Lesser Black Whip snake. Contributed

7. Lesser black whip snake

 

 

Danger: Larger specimens can be potentially dangerous, especially to children. Bite may cause localised pain. 

Description: Large prominent eyes. Colour rich dark brown through reddish brown to dark grey, often reddish-brown flush towards tail. Body has pattern of black and white flecks or spots caused by dark and light markings on individual scales. Top of head usually has dark brown spots and flecks, and narrow, pale edge around eye. Belly greenish-grey. 

Average size: 1.2m 

General: Swift-moving, alert and active by day. Very shy and infrequently encountered. 

Diet: Small lizards and frogs. 

 

Eastern Brown.
Eastern Brown. Contributed

8. Eastern brown

 

 

Common names: Common brown snake, brown snake.

Danger: Highly venomous. Accounts for more fatalities than any other Australian snake. A nervous, ready biter it will defend itself if threatened. The second most toxic land snake in the world. 

Description: Highly variable in colour and pattern. Colour ranges from pale tan through orange, russet, dark brown and almost black, sometimes with cross-body banding. Belly unusually cream, yellow or orange. 

Average size: 1.4m and up to 1.8m.

General: Active hunter by day but active on hot nights. Occasionally climbs in search of prey. Often encountered in and around localities with a strong rodent presence such as bird aviaries and stock feed sheds. 

Diet: Primarily small mammals (rats, mice etc.) but also lizards and frogs. 

 

Red-bellied Black
Red-bellied Black Contributed

9. Red-bellied black

 

 

Danger: Highly venomous. 

Description: Uniform glossy black along whole body. Belly has red or pink flush brighter on the sides and paler in the middle. Hind edge of belly scales is black, creating an even red and black striped appearance. Belly colour is visible along flanks and sides.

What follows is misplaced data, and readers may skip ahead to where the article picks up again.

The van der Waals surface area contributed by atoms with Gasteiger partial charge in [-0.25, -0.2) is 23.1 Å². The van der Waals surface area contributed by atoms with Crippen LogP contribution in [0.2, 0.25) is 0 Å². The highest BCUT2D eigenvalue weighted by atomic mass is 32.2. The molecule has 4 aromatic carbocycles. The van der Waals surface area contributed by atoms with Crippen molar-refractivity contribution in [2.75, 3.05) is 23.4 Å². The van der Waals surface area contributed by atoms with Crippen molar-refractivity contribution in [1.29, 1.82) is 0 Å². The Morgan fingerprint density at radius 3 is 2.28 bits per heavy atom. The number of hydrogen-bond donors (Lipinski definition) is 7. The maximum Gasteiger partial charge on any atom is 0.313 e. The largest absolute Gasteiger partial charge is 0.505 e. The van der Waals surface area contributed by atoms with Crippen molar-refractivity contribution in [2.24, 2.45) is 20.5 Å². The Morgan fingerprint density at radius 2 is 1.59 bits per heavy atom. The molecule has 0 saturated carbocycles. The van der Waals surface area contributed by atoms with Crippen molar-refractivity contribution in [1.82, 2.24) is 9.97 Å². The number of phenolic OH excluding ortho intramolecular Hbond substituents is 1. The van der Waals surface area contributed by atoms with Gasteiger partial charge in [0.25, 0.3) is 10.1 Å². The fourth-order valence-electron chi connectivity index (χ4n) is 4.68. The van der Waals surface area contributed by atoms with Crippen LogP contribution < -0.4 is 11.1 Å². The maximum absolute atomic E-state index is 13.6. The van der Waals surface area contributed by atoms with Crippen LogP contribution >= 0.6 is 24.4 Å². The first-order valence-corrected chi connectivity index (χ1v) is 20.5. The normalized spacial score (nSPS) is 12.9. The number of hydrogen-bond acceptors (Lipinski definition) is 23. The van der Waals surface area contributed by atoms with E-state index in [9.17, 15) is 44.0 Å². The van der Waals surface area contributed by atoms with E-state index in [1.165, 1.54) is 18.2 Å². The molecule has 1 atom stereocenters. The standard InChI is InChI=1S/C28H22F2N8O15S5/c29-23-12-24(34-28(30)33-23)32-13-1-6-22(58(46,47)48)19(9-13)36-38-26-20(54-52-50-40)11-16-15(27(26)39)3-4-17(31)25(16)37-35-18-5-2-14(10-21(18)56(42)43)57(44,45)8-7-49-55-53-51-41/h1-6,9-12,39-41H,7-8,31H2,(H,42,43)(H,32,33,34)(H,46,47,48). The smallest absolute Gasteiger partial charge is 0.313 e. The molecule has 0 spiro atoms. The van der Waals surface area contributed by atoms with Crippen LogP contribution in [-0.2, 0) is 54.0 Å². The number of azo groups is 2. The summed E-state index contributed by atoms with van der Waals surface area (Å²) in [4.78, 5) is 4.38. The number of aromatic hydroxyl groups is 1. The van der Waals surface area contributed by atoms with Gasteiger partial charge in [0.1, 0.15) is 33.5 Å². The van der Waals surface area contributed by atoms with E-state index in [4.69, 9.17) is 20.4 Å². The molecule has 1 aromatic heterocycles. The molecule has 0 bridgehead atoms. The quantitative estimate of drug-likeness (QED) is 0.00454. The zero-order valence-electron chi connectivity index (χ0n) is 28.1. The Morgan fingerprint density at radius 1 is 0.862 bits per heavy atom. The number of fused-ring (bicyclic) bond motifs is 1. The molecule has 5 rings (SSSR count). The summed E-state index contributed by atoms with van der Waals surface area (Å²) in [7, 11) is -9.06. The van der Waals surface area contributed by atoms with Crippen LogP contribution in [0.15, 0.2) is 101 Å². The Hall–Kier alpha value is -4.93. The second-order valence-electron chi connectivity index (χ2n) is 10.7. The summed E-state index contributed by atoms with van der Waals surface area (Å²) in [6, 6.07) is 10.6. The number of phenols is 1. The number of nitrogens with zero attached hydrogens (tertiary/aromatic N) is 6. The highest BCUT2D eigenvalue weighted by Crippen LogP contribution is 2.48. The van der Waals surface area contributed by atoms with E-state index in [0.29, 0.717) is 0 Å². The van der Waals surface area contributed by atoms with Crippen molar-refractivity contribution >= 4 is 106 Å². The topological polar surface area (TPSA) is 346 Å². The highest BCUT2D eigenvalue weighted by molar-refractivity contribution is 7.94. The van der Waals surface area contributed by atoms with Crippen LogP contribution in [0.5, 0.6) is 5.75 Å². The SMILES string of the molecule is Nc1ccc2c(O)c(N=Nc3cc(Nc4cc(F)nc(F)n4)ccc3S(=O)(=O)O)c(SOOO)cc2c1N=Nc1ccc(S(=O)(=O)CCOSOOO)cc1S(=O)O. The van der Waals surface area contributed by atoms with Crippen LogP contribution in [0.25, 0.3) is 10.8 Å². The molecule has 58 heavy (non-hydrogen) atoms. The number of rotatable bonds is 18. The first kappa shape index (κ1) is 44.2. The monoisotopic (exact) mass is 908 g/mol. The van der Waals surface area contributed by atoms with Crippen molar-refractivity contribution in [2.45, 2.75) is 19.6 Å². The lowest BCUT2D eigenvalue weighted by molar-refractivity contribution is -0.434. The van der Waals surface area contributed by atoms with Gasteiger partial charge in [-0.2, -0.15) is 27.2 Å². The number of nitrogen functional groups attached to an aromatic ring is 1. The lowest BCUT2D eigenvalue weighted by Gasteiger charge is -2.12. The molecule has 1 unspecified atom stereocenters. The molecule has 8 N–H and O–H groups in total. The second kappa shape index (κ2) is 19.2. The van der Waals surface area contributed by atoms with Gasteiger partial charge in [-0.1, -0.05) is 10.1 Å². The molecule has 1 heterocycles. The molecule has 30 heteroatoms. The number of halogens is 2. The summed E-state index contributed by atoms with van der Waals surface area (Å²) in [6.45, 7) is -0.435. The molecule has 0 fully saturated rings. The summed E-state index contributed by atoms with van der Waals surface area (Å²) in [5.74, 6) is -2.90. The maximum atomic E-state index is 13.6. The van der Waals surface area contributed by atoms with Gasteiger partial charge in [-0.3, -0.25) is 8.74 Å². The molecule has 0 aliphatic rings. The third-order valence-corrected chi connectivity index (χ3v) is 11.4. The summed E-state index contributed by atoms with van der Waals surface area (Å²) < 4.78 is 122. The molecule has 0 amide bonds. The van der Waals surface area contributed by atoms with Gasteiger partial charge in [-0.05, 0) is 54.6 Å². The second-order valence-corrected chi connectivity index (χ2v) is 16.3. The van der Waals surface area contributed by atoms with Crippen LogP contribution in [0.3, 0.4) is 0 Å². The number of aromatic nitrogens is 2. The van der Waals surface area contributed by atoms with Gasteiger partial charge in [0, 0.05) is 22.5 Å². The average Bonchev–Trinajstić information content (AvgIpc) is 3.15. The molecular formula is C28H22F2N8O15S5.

Average size: 1.5m and up to 2m.

General: Active by day but has been known to be active on hot nights. Favours wet habitats; rain forest and near water. Reclusive but will inflate and flatten the body and neck to intimidate an aggressor. Fearsome reputation is exaggerated. 

Diet: Primarily frogs but also other reptiles (including other snakes) and small mammals. 

 

Marsh snake.
Marsh snake. Contributed

10. Marsh snake

 

 

Common names: Black-bellied swamp snake, Swamp snake. 

Danger: Mildly venomous. Bites have been known to cause pain and swelling, possible headaches and nausea. Most authorities regard it as a minimal risk to all but children. 

Description: Fairly uniform brown, olive or black above with dark grey or black belly surface. Two prominent narrow pale-yellowish stripes on each side of the face, one running from snout through eye and onto neck area, and one below eye running from snout to corner of mouth. 

Average size: 50com up to 70cm.

General: Diurnal, although may also be active at night in hot weather. Shelters under rocks and debris. Uncommon throughout most of the region although common near Beerwah. 

Diet: Small frogs and lizards. 

Topics:  guides richie gilbert snakes